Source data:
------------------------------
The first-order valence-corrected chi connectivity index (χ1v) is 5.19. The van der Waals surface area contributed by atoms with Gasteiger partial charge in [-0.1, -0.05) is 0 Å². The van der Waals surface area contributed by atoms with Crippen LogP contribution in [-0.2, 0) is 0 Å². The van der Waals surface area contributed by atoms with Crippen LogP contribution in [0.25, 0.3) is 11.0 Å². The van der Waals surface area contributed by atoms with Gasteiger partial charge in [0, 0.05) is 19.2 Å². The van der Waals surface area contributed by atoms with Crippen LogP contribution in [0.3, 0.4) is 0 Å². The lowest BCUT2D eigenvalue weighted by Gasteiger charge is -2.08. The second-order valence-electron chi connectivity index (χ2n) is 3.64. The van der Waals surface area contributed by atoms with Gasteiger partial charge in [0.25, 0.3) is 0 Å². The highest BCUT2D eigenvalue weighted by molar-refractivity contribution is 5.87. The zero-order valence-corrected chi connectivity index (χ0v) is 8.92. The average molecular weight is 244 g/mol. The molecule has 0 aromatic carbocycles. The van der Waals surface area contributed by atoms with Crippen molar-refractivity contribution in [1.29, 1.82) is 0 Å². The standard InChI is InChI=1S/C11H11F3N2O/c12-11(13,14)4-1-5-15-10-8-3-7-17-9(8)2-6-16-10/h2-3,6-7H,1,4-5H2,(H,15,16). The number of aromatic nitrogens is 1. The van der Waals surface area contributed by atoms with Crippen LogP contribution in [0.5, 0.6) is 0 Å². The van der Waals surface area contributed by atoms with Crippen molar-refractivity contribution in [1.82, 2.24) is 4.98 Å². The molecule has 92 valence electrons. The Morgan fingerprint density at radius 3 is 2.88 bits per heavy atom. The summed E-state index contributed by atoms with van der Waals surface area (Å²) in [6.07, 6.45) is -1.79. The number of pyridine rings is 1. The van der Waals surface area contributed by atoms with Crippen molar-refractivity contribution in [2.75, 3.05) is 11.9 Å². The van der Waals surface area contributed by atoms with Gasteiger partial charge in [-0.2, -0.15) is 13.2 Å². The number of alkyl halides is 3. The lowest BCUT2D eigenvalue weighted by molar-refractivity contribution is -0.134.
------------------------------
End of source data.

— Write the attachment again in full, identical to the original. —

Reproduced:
The first-order valence-corrected chi connectivity index (χ1v) is 5.19. The van der Waals surface area contributed by atoms with Gasteiger partial charge in [-0.1, -0.05) is 0 Å². The van der Waals surface area contributed by atoms with Crippen LogP contribution in [-0.2, 0) is 0 Å². The van der Waals surface area contributed by atoms with Crippen LogP contribution in [0.25, 0.3) is 11.0 Å². The van der Waals surface area contributed by atoms with Gasteiger partial charge in [0, 0.05) is 19.2 Å². The van der Waals surface area contributed by atoms with Crippen LogP contribution in [0.3, 0.4) is 0 Å². The lowest BCUT2D eigenvalue weighted by Gasteiger charge is -2.08. The second-order valence-electron chi connectivity index (χ2n) is 3.64. The van der Waals surface area contributed by atoms with Gasteiger partial charge in [0.25, 0.3) is 0 Å². The highest BCUT2D eigenvalue weighted by molar-refractivity contribution is 5.87. The zero-order valence-corrected chi connectivity index (χ0v) is 8.92. The average molecular weight is 244 g/mol. The molecule has 0 aromatic carbocycles. The van der Waals surface area contributed by atoms with Crippen molar-refractivity contribution in [1.29, 1.82) is 0 Å². The standard InChI is InChI=1S/C11H11F3N2O/c12-11(13,14)4-1-5-15-10-8-3-7-17-9(8)2-6-16-10/h2-3,6-7H,1,4-5H2,(H,15,16). The number of aromatic nitrogens is 1. The van der Waals surface area contributed by atoms with Crippen LogP contribution in [0.5, 0.6) is 0 Å². The van der Waals surface area contributed by atoms with Crippen molar-refractivity contribution in [1.82, 2.24) is 4.98 Å². The molecule has 92 valence electrons. The Morgan fingerprint density at radius 3 is 2.88 bits per heavy atom. The summed E-state index contributed by atoms with van der Waals surface area (Å²) in [6.07, 6.45) is -1.79. The number of pyridine rings is 1. The van der Waals surface area contributed by atoms with Crippen molar-refractivity contribution in [2.75, 3.05) is 11.9 Å². The van der Waals surface area contributed by atoms with Gasteiger partial charge in [-0.2, -0.15) is 13.2 Å². The number of alkyl halides is 3. The lowest BCUT2D eigenvalue weighted by molar-refractivity contribution is -0.134.